This statement was delivered by the UK at UNHCR Standing Committee 69th Session during the discussion on the follow-up paper to the New York Declaration and the comprehensive refugee response framework on 29 June 2017.
We need new ways of working to tackle protracted crises. The UK is committed to driving long-term approaches to protracted displacement, bringing in more development and private sector finance and supporting basic services and jobs for refugees and host communities. The CRRF needs to drive new ways of working, taking long-term approaches to strengthen livelihoods approaches and economic development. It provides an effective tool to evaluate existing practices and to pilot new approaches to improve the international response to large movements of refugees. The UK supports UNHCR’s efforts to implement the CRRF.
My delegation is keen to see UNHCR act more as a facilitator of the process and allow national host governments to lead and co-ordinate as much as possible. We hope UNHCR will be able to do more to speed up progress in pilot countries, including through closer engagement with a broad range of development actors.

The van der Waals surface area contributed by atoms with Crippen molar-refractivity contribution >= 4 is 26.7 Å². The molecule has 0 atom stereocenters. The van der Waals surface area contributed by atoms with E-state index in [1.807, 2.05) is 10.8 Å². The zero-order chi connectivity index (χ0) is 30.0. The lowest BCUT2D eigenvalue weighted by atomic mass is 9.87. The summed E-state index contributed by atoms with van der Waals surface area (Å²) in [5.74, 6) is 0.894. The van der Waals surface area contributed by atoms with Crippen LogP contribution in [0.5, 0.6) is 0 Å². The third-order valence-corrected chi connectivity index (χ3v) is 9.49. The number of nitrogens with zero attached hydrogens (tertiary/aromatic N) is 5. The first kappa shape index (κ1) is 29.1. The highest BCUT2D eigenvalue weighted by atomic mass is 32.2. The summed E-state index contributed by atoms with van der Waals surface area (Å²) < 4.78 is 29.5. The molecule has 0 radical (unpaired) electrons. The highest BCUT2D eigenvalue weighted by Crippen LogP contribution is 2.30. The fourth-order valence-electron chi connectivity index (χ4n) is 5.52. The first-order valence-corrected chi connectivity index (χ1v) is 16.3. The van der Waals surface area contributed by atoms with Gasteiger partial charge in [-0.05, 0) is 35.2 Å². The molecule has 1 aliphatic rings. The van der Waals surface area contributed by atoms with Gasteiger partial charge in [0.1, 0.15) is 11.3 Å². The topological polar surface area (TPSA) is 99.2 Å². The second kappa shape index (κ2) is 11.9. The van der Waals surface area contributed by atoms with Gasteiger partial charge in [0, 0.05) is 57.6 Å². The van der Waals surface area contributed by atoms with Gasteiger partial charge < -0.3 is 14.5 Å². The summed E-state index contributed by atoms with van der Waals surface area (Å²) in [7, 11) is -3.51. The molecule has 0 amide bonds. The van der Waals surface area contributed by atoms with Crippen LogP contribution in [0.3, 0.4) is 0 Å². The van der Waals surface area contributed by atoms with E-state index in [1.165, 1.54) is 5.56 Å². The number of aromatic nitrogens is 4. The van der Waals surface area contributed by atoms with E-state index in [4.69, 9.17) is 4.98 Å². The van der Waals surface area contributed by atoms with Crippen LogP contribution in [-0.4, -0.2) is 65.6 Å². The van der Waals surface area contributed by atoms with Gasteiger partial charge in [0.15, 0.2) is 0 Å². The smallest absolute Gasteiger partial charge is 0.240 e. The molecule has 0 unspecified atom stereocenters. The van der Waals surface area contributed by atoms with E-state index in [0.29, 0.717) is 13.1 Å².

We would like to see a greater focus in CRRF pilots on national systems and programmes. They should first consider delivery which utilises national programmes and systems, followed by complementary systems, rather than develop parallel delivery channels.
Critically the UK wants to see CRRF pilots securing new policies and partnerships which allow relevant national government departments (not only those addressing refugees) and development partners to lead on implementation. We also hope wherever possible national governments should lead the dialogue with bilateral and multilateral partners. Local government should also lead where appropriate on area-based co-ordination. Donors and agencies should support and build capacity of government functions to achieve this. We also want to see more support for the self reliance of refugees, with associated policy change at country, regional and global levels.
Given the ‘pilot’ nature of country-level CRRF activity, the UK would like to see robust monitoring, evaluation and knowledge-sharing mechanisms in the pilots to build the evidence-base.
Finally we would like to see the CRRF and its pilots reinforcing the right to protection for refugees, IDPs and host communities.
To conclude, donors need to support UNHCR at headquarters and in countries where CRRF pilots are underway to ensure the different levels are joined up. Donors can also play a role in bringing together a wider range of partners including the private sector to ensure the Global Refugee Compact results in more effective responses to protracted refugees and the communities that host them.